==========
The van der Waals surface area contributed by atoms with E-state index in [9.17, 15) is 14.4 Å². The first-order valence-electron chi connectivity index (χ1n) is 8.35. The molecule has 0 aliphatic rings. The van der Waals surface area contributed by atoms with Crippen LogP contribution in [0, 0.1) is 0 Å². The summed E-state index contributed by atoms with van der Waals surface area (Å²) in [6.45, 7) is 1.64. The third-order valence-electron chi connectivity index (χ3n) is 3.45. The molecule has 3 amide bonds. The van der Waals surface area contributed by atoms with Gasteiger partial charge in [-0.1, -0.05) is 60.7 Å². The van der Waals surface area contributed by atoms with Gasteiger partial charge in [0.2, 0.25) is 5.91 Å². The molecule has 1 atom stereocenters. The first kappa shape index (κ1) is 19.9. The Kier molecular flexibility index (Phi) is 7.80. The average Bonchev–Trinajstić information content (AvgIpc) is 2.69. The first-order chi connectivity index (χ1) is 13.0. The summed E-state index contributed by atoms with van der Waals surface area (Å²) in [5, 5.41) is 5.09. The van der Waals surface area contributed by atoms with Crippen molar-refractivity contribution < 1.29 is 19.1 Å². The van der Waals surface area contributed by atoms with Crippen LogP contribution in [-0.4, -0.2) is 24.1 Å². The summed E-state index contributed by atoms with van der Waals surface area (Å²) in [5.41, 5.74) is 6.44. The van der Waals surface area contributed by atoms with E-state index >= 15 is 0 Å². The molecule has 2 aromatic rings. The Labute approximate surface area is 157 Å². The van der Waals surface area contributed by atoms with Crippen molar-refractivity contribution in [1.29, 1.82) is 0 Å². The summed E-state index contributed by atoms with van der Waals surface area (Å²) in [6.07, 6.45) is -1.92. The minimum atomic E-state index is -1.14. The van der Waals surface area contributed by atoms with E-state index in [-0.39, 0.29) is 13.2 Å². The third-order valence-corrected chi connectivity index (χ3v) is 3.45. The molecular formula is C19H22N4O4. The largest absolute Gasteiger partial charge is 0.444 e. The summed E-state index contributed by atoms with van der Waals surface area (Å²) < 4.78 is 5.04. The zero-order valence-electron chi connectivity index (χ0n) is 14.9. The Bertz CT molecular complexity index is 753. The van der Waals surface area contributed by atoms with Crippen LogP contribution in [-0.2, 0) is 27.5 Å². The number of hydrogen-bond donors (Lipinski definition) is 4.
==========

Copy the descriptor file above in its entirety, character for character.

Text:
The van der Waals surface area contributed by atoms with E-state index in [9.17, 15) is 14.4 Å². The first-order valence-electron chi connectivity index (χ1n) is 8.35. The molecule has 0 aliphatic rings. The van der Waals surface area contributed by atoms with Crippen LogP contribution in [0, 0.1) is 0 Å². The summed E-state index contributed by atoms with van der Waals surface area (Å²) in [6.45, 7) is 1.64. The third-order valence-electron chi connectivity index (χ3n) is 3.45. The molecule has 3 amide bonds. The van der Waals surface area contributed by atoms with Gasteiger partial charge in [-0.1, -0.05) is 60.7 Å². The van der Waals surface area contributed by atoms with Gasteiger partial charge in [0.2, 0.25) is 5.91 Å². The molecule has 1 atom stereocenters. The first kappa shape index (κ1) is 19.9. The Kier molecular flexibility index (Phi) is 7.80. The average Bonchev–Trinajstić information content (AvgIpc) is 2.69. The first-order chi connectivity index (χ1) is 13.0. The summed E-state index contributed by atoms with van der Waals surface area (Å²) in [5, 5.41) is 5.09. The van der Waals surface area contributed by atoms with Crippen molar-refractivity contribution < 1.29 is 19.1 Å². The van der Waals surface area contributed by atoms with Crippen LogP contribution in [-0.4, -0.2) is 24.1 Å². The summed E-state index contributed by atoms with van der Waals surface area (Å²) in [5.41, 5.74) is 6.44. The van der Waals surface area contributed by atoms with E-state index >= 15 is 0 Å². The molecule has 2 aromatic rings. The Labute approximate surface area is 157 Å². The van der Waals surface area contributed by atoms with Crippen molar-refractivity contribution in [1.29, 1.82) is 0 Å². The summed E-state index contributed by atoms with van der Waals surface area (Å²) in [6.07, 6.45) is -1.92. The minimum atomic E-state index is -1.14. The van der Waals surface area contributed by atoms with E-state index in [-0.39, 0.29) is 13.2 Å². The third-order valence-corrected chi connectivity index (χ3v) is 3.45. The molecular formula is C19H22N4O4. The largest absolute Gasteiger partial charge is 0.444 e. The summed E-state index contributed by atoms with van der Waals surface area (Å²) < 4.78 is 5.04. The zero-order valence-electron chi connectivity index (χ0n) is 14.9. The Bertz CT molecular complexity index is 753. The van der Waals surface area contributed by atoms with Crippen LogP contribution in [-0.2, 0) is 27.5 Å². The number of hydrogen-bond donors (Lipinski definition) is 4.